US refuses to join NZ-led ‘Christchurch Call’ to curb online extremism

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Washington DC, May 16: The United States has on Wednesday refused to join an initiative led by New Zealand which aimed at boosting tech firms and nations to curb online extremism post Christchurch terror attack which took place on May 15.

According to ANI news reports, around 18 leaders from all over the globe has signed a non-binding deal “Christchurch Call”, including Canadian Prime Minister Justin Trudeau and British Prime Minister Theresa May.

In an official statement, the White House said, “While the United States is not currently in a position to join the endorsement, we continue to support the overall goals reflected in the call. We will continue to engage governments, industry and civil society to counter terrorist content on the internet.”

Washington’s statement also cited freedom of the press and freedom of expression as reasons to not comply with the agreement.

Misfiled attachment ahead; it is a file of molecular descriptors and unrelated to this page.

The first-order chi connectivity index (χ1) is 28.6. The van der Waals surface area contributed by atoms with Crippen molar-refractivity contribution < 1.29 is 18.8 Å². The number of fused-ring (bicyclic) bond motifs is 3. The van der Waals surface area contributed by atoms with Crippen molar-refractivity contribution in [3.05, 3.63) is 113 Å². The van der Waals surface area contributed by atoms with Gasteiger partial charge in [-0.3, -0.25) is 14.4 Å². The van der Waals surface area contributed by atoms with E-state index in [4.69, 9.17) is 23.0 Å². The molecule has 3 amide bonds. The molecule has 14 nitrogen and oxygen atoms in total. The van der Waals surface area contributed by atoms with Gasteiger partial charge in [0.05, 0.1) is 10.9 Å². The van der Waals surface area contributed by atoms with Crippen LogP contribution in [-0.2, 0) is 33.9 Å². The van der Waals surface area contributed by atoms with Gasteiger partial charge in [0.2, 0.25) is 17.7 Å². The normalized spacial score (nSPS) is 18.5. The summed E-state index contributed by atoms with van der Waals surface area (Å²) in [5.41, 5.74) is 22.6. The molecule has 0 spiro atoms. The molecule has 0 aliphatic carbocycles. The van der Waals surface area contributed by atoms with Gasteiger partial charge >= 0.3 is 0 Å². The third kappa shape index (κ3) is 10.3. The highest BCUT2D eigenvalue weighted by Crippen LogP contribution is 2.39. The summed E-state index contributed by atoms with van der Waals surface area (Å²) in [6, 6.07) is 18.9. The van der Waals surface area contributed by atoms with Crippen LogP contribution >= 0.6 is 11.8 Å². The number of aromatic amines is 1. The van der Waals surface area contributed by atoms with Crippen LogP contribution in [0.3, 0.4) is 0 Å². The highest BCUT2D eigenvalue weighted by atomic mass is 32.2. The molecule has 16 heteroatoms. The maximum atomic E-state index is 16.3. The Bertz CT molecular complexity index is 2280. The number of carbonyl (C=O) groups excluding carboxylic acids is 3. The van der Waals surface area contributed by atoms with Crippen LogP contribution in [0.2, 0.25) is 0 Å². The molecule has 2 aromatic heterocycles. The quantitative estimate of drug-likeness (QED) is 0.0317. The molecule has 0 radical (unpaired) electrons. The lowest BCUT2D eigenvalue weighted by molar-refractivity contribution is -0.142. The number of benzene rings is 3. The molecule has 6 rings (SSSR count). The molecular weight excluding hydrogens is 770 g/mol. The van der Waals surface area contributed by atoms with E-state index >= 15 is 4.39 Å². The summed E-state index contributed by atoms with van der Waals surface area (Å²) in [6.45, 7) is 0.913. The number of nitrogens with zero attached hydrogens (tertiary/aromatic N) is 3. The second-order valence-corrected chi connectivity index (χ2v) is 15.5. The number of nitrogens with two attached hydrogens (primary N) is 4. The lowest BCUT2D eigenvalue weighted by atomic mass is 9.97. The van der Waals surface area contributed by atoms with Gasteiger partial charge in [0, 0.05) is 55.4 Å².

The statement added, “We encourage technology companies to enforce their terms of service and community standards that forbid the use of their platforms for terrorist purposes. We continue to be proactive in our efforts to counter terrorist content online while also continuing to respect freedom of expressions and freedom of the press.”

The “Christchurch Call” was announced in Paris on Wednesday during a meeting of digital leaders of G7 countries, two months after a mass shooting took place on two New Zealand’s mosques in Christchurch which claimed the lives of more than 50 worshipers and as many as injured.

The summit was organized by French President Emmanuel Macron and New Zealand Prime Minister (PM) Jacinda Ardern.

NZ PM Ardern was quoted by CNN as saying, “This call to action is not just about regulation, but instead about bringing companies to the table and saying, ‘You have a role too, and we have expectations from you’.”

 

 

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